Edward B. Rastetter

Ed RastetterSenior Scientist

Tel: 508-289-7483 | Fax: 508-457-1548
E-mail: erastetter@mbl.edu

Ph.D., University of Virginia, 1986
B.S., University of Hawaii, 1976

Full CV

Simluated dynamics of plankton community

Simulated dynamics of a simple plankton community. Species 1 is a phytoplankton species, species 2 is a detritus feeder, species 3, 4, and 5 are herbivores, species 5 and 6 are carnivores, and species 8 is an omnivore. (Rastetter and Ågren 2002)

Research Statement

My research focuses on how ecosystems are regulated through the interactions among carbon, nutrient, energy, and water cycles and how this regulation maintains the life-support system of the Earth. The gatekeepers that undertake this regulation are the plants, animals, and microorganisms that make up ecosystems. These organisms themselves require carbon, nutrient, energy, and water from their environment in tightly constrained proportions and have evolved ways to balance their resource acquisition to meet their own metabolic needs. With many billions of organisms acting in concert, all acquiring carbon, nutrient, energy, and water from the environment in about the same proportions, the cycles of these resources become inextricably linked to one another. This tight linkage means that ecosystem responses to perturbations in one of the resource cycles are constrained by the dynamics of the other resource cycles and that perturbations will propagate from one resource cycle to all the others. I simulate these tightly coupled resource cycles using computer models and examine how ecosystems will respond to increasing carbon dioxide concentrations in the atmosphere, changes in rainfall patterns, increases in man-made fertilizer use, and global warming. My work both relies upon data collected from observational and experimental studies in the field and provides the theoretical foundation for new field studies to help unravel the mechanisms underlying the global life-support system.

Publications of Interest

Rastetter, EB. 2017. Modeling for understanding v. modeling for numbers. Ecosystems 20:215-221.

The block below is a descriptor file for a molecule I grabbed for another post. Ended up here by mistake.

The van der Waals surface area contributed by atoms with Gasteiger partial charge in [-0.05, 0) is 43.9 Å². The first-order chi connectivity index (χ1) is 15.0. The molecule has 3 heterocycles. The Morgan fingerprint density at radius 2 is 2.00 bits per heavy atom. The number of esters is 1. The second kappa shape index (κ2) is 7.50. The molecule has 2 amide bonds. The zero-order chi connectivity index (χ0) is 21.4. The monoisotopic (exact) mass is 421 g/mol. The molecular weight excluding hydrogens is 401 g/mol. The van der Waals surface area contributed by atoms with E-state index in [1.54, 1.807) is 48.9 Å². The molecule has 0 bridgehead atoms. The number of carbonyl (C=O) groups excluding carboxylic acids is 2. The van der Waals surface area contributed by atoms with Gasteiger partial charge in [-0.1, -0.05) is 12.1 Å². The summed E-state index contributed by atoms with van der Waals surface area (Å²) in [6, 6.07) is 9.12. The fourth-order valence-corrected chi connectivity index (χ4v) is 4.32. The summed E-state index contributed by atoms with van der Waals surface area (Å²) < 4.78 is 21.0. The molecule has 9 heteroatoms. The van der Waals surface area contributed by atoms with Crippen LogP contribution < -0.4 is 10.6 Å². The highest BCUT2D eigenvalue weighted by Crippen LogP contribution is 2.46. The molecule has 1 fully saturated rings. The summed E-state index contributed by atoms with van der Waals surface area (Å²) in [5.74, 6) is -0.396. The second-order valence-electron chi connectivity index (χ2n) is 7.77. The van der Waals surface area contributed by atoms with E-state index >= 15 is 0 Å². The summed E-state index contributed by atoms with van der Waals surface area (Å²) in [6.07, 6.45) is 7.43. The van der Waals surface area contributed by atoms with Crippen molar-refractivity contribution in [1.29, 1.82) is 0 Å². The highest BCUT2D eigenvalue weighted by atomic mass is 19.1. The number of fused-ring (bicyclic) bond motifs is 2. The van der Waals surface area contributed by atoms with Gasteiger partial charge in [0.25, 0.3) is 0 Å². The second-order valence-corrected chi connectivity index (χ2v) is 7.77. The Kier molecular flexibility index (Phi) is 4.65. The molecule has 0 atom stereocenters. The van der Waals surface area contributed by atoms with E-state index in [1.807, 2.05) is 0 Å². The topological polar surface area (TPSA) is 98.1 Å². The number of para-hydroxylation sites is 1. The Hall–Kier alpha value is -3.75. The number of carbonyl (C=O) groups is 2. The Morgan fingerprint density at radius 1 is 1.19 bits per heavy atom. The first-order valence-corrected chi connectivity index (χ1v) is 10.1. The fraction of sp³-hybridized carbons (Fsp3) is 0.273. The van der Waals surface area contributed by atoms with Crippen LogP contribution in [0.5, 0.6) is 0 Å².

Rastetter , EB, and JJ Vallino. 2015. Ecosystem's 80th and the Reemergence of Emergence. Ecosystems 18:735-739. DOI 10.1007/s10021-015-9893-6

Pearce, AR,  EB Rastetter, WB Bowden, MC Mack, Y Jiang, and BL Kwiatkowski. 2015. Recovery of arctic tundra from thermal erosion disturbance is constrained by nutrient accumulation: a modeling analysis. Ecological Applications 25:1271-1289.

Jiang, Y, EB Rastetter, AV Rocha, AR Pearce, BL Kwiatkowski, GR Shaver. 2015. Modeling Carbon-Nutrient interactions during the early recovery of tundra after fire.. Ecological Applications 25:1640-1652.

Rastetter, EB, R.D. Yanai, R.Q. Thomas, M.A. Vadeboncoeur, T.J. Fahey, M.C. Fisk, B.L. Kwiatkowski, and S.P. Hamburg. 2013. Recovery from Disturbance Requires Resynchronization of Ecosystem Nutrient Cycles.  Ecological Applications 23:621-642.

Links
MEL model

The Multiple Element Limitation (MEL) model of carbon-nitrogen interactions in terrestrial ecosystems (Rastetter et al. 1997a, 2001, 2005)

Research Projects

NSF DEB-1637459: LTER: The Role of Biogeochemical and Community Openness in Governing Arctic Ecosystem Response to Climate Change and Disturbance (Arctic LTER website)

NSF DEB-1651722: Biogeochemical Responses to Variations in Climate and Disturbance in Terrestrial Ecosystems

DEB-1603560: Collaborative Research: Adding animals to the equation: linking observational, experimental and modeling approaches to assess herbivore impacts on carbon cycling in northern Alaska

Contact Us

The Ecosystems Center
7 MBL Street
Woods Hole, MA 02543-1015
508-289-7496

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Physical location of offices:
CV Starr Environmental Laboratory
11 Albatross Street
Woods Hole, MA

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